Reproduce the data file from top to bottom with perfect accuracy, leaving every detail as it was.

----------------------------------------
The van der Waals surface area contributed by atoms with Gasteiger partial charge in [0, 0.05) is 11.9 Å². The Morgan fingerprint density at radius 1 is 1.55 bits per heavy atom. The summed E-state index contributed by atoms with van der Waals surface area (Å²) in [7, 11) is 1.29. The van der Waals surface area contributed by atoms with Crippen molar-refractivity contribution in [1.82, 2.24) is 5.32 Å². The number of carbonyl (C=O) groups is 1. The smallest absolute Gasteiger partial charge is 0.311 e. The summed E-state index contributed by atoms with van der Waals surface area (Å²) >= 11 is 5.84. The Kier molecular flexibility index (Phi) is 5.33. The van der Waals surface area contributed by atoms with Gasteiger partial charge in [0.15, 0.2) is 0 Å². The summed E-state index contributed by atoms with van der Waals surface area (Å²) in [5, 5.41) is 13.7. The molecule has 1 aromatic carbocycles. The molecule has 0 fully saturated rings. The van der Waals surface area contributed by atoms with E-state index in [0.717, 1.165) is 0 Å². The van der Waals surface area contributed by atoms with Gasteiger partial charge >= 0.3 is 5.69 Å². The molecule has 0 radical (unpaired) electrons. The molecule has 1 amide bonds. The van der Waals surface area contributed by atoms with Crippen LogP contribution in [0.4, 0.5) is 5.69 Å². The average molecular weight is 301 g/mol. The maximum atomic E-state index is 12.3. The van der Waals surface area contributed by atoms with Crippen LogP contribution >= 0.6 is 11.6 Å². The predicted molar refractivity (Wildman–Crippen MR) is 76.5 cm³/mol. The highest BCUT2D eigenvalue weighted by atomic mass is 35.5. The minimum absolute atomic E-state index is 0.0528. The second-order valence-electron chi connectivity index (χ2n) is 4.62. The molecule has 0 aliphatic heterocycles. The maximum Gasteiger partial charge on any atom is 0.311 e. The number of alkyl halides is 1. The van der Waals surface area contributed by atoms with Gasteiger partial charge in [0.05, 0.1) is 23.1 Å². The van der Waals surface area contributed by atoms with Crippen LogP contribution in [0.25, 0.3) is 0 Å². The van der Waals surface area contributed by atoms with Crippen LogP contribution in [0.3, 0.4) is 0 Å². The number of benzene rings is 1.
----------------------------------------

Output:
The van der Waals surface area contributed by atoms with Gasteiger partial charge in [0, 0.05) is 11.9 Å². The Morgan fingerprint density at radius 1 is 1.55 bits per heavy atom. The summed E-state index contributed by atoms with van der Waals surface area (Å²) in [7, 11) is 1.29. The van der Waals surface area contributed by atoms with Crippen molar-refractivity contribution in [1.82, 2.24) is 5.32 Å². The number of carbonyl (C=O) groups is 1. The smallest absolute Gasteiger partial charge is 0.311 e. The summed E-state index contributed by atoms with van der Waals surface area (Å²) >= 11 is 5.84. The Kier molecular flexibility index (Phi) is 5.33. The van der Waals surface area contributed by atoms with Gasteiger partial charge in [0.15, 0.2) is 0 Å². The summed E-state index contributed by atoms with van der Waals surface area (Å²) in [5, 5.41) is 13.7. The molecule has 1 aromatic carbocycles. The molecule has 0 fully saturated rings. The van der Waals surface area contributed by atoms with E-state index in [0.717, 1.165) is 0 Å². The van der Waals surface area contributed by atoms with Gasteiger partial charge >= 0.3 is 5.69 Å². The molecule has 0 radical (unpaired) electrons. The molecule has 1 amide bonds. The van der Waals surface area contributed by atoms with Crippen LogP contribution in [0.4, 0.5) is 5.69 Å². The average molecular weight is 301 g/mol. The maximum atomic E-state index is 12.3. The van der Waals surface area contributed by atoms with Crippen LogP contribution >= 0.6 is 11.6 Å². The predicted molar refractivity (Wildman–Crippen MR) is 76.5 cm³/mol. The highest BCUT2D eigenvalue weighted by atomic mass is 35.5. The minimum absolute atomic E-state index is 0.0528. The second-order valence-electron chi connectivity index (χ2n) is 4.62. The molecule has 0 aliphatic heterocycles. The maximum Gasteiger partial charge on any atom is 0.311 e. The number of alkyl halides is 1. The van der Waals surface area contributed by atoms with Gasteiger partial charge in [0.05, 0.1) is 23.1 Å². The van der Waals surface area contributed by atoms with Crippen LogP contribution in [0.25, 0.3) is 0 Å². The van der Waals surface area contributed by atoms with Crippen LogP contribution in [0.3, 0.4) is 0 Å². The number of benzene rings is 1.